The best, and worst, toilets all travellers with have to deal with

I have a confession: I'm kind of obsessed with toilets. I think a lot of travellers are, in fact. What's seen as such an everyday and even embarrassing chore at home becomes a legitimate and constant topic of conversation when you're overseas, when you're experiencing all of the myriad facilities out there, when you're keen to swap notes on where to go and where to avoid.

Toilets become part of the travel experience, they say so much about the country you're visiting. From the high-tech wizardry of a Japanese toilet to a very public Amsterdam pissoir to the fairly challenging Indian long-drop, the local facilities can tell you all you need to know about a place.

So set aside your breakfast for a few minutes. Put your prudishness on hold. And let's talk about all the different toilets you're likely to encounter out there.

The Japanese toilet


Photo: Alamy

I admit it: I have spent long periods of time sitting on these things and just pressing all of the buttons to see what they do. Japanese toilets are like space ships; they're high-tech command centres. They have little panels on the right-hand side (or on the wall next to them), allowing you to spray your bits with water, to dry them with warm air, to play music to cover any embarrassment, to warm the seat, and to warm the water. They're great; every country should have them.

The half-Western

These are the toilets you often find in south-east Asia that look, at first glance, like the sort of facilities you'd use at home. Then you begin to realise a few things about them: they don't have a seat, which means you're going to have to hover awkwardly over the top of them; and they don't flush, which means scooping up water from a bucket and tipping it into the bowl. Passable, but not ideal.

The squat

I used to be pretty freaked out by squat toilets, the type of facilities used by the vast majority of the world's population, and yet so intimidating for those of us not used to them. These toilets can range from the spotlessly clean and approachable to the absolutely disgusting, but the challenge is the same: to remove most of your clothes (I assume) and then balance over the hole to do your business without toppling over. After all these years, I still haven't mastered it.

The bum gun

There are a few variations to the squat, and they mostly relate to the way you're expected to clean yourself once you're done. At their most basic you'll just get a jug or a bucket of water, which requires a tipping and splashing technique that baffles me to this day. If you're lucky, however, there will be a hose attached to the side of the toilet – the "bum gun" – with which to give yourself a spray.

The pissoir


Photo: Alamy


You'll spot these no-frills public urinals in plenty of European cities, most notably in Amsterdam. They're men-only facilities mostly designed to stop drunk people peeing in the street. Some have screens for privacy, some don't, but the central tenet is the same: a very basic public facility that seems pretty gross until it's 1am and you really need to go.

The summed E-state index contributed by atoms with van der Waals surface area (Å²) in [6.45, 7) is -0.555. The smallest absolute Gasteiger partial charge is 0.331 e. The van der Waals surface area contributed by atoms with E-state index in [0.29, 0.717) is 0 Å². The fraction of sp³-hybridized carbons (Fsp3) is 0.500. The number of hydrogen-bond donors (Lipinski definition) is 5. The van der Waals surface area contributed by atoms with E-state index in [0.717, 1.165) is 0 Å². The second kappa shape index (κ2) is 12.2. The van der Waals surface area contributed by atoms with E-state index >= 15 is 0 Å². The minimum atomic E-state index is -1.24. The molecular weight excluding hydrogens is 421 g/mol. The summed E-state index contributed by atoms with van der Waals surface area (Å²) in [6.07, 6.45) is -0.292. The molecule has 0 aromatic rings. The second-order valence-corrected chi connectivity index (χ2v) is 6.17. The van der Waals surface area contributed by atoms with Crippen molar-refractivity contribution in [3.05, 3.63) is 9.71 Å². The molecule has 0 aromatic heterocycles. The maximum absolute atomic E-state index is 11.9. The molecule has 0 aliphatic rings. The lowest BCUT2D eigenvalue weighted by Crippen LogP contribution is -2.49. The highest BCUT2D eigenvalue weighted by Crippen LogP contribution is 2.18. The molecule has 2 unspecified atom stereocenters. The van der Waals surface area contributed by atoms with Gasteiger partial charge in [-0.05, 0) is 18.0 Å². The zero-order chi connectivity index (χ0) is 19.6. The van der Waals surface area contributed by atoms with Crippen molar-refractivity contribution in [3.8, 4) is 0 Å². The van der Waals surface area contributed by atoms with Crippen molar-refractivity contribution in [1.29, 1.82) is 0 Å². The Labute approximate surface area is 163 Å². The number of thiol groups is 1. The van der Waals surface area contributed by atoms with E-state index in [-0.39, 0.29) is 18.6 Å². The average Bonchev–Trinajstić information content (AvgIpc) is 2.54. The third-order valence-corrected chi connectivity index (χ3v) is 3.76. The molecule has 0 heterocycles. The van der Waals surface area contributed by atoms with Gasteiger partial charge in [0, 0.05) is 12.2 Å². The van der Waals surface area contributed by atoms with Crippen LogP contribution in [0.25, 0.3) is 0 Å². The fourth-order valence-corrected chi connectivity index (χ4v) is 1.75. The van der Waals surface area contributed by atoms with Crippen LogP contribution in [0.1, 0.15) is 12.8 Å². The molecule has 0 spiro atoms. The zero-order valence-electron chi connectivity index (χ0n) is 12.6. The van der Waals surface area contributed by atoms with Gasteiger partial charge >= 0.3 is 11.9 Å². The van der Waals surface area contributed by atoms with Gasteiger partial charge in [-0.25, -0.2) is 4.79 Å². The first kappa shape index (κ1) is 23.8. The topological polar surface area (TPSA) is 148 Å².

The bidet

Another facility that's fairly confusing for first-timers: I've heard of people washing their clothes in these toilets-that-aren't-toilets that are found in European bathrooms. The trouble is a bidet looks a lot like a normal facility, only it just has a jet of water rather than a full cistern and is designed for a genteel washing of your nether regions, not as a place to clean a few T-shirts.

The long-drop

These are found in campsites and roadsides across the world, sit-down or squat jobs that don't have flush facilities, but rather just open pits far below. As with many styles of toilets, long-drops can range from the perfectly fine to the shockingly horrendous, depending on the upkeep of everything on top of the pit, and the length of the drop below.

The not-so-long-drop

This is a problem: when the long-drop isn't so long. I've seen these in Mongolia, where it's so freezing cold that everything below you instantly solidifies and forms an enormous mountain that gets closer, and closer, and closer. I've seen facilities in India where the drop was never really a drop at all. These are a serious challenge.

The hole in the floor

This is often an intimidating combination of a squat and a long-drop, the most basic facility you can have (save for digging your own hole). The most memorable of these I've seen was on a long-distance train in Vietnam, where the bathroom was just a small, featureless space with a hole cut into the metal floor, train tracks flashing and wheels rattling directly below. Turns out that makes it pretty hard to aim.

What are the most memorable toilet facilities you've seen on your travels? Do you think travellers are more prone to talking about this stuff than others? Why is that?



​See also: Nine big problems every solo traveller has to deal with

See also: What happens when you flush a plane toilet?